Death Row’s oldest executed

Posted in uwvmwtei on December 29th, 2019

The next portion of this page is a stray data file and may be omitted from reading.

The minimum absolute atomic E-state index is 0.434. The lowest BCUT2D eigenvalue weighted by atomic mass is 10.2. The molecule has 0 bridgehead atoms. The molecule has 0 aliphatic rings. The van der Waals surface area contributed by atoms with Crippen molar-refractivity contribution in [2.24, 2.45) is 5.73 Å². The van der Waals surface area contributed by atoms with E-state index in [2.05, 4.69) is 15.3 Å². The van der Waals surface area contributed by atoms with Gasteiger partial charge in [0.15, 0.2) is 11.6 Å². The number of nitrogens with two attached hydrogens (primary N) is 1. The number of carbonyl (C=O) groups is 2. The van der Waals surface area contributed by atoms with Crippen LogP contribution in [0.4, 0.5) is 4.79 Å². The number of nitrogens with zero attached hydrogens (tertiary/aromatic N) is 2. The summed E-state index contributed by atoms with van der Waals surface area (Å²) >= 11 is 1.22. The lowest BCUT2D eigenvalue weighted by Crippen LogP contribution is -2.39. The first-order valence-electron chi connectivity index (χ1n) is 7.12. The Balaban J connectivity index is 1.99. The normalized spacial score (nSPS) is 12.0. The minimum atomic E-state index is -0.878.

first_img AD Quality Auto 360p 720p 1080p Top articles1/5READ MOREGift Box shows no rust in San Antonio Stakes win at Santa Anita “Allen deserves capital punishment because he was already serving a life sentence for murder when he masterminded the murders of three innocent young people and conspired to attack the heart of our criminal justice system,” state prosecutor Ward Campbell said. Allen raised two claims never before endorsed by the high court: that executing a frail old man would violate the constitutional ban on cruel and unusual punishment, and that the 23 years he spent on Death Row were unconstitutionally cruel. Allen is legally blind, nearly deaf and uses a wheelchair to get around. His heart stopped in September, but doctors revived him and returned him to San Quentin Prison’s Death Row. Allen requested a do-not-resuscitate order if he had any health problems before the execution, prison spokesman Eric Messick said. “These infirmities are not simply the result of the passage of time or of old age, as some would suggest, but result from prison authorities’ deliberate neglect of his medical needs while in the state’s custody,” said Annette Carnegie, one of Allen’s attorneys. Allen was to become California’s 13th condemned inmate executed since state lawmakers restored capital punishment in 1977 and the third in the last 12 months. The U.S. Supreme Court has said it is cruel and unusual to execute inmates who killed when they were juveniles, the mentally retarded, and those who are so mentally incompetent they do not understand their punishment. But the court has never set an upper age limit for executions or created an exception for physical illness. Justice Stephen Breyer, who in 2002 expressed an interest in deciding whether a long stay on Death Row was unconstitutionally cruel, was the lone dissenter in Allen’s case. “Petitioner is 76 years old, blind, suffers from diabetes and is confined to a wheelchair, and has been on Death Row for 23 years,” Breyer wrote. “I believe that in the circumstances he raises a significant question as to whether his execution would constitute cruel and unusual punishment.” The high court upheld a Sunday decision by the 9th U.S. Circuit Court of Appeals, which concluded that Allen’s age and illness were not grounds for being spared. The San Francisco-based appeals court also said Allen waited too long to address the longevity question. The court insisted Allen should have filed such a claim years ago, not on the eve of his execution – a decision left intact by the Supreme Court. His case generated far less publicity than last month’s execution of Crips co-founder Stanley Tookie Williams, whose case set off a nationwide debate over the possibility of redemption on Death Row, with Hollywood stars and capital punishment foes arguing that Williams had made amends by writing children’s books about the dangers of gangs. There were only about 200 people gathered outside the prison gates before the execution, about one-tenth of the crowd that came out last month for Williams. A large sound system played rap and light rock music as the small crowd milled about. Allen’s final meal was white-meat chicken from KFC, a buffalo steak, whole milk, sugar-free pecan pie and black walnut ice cream. “He described today as a good day and said he had a good time visiting with his family,” Messick said. Allen went to prison for having his teenage son’s 17-year-old girlfriend murdered for fear she would tell police about a Fresno market burglary. While behind bars in 1980, he directed a hit man to kill seven witnesses, including Bryon Schletewitz, whose family owned Fran’s Market. Schletewitz and two clerks – Douglas Scott White and Josephine Rocha – were slain. Two others in the market were injured. The killings landed Allen and hit man Billy Ray Hamilton on Death Row. 160Want local news?Sign up for the Localist and stay informed Something went wrong. Please try again.subscribeCongratulations! You’re all set! SAN QUENTIN, Calif. – California executed its oldest condemned inmate early today for arranging a triple murder 25 years ago to silence witnesses in another killing. Clarence Ray Allen was pronounced dead by lethal injection at 12:38 a.m. at San Quentin State Prison, less than an hour after his 76th birthday ended at midnight. The U.S. Supreme Court rejected Allen’s final appeal Monday. Allen was had been jailed for a triple murder he ordered from behind bars 25 years ago to silence witnesses to another killing. last_img read more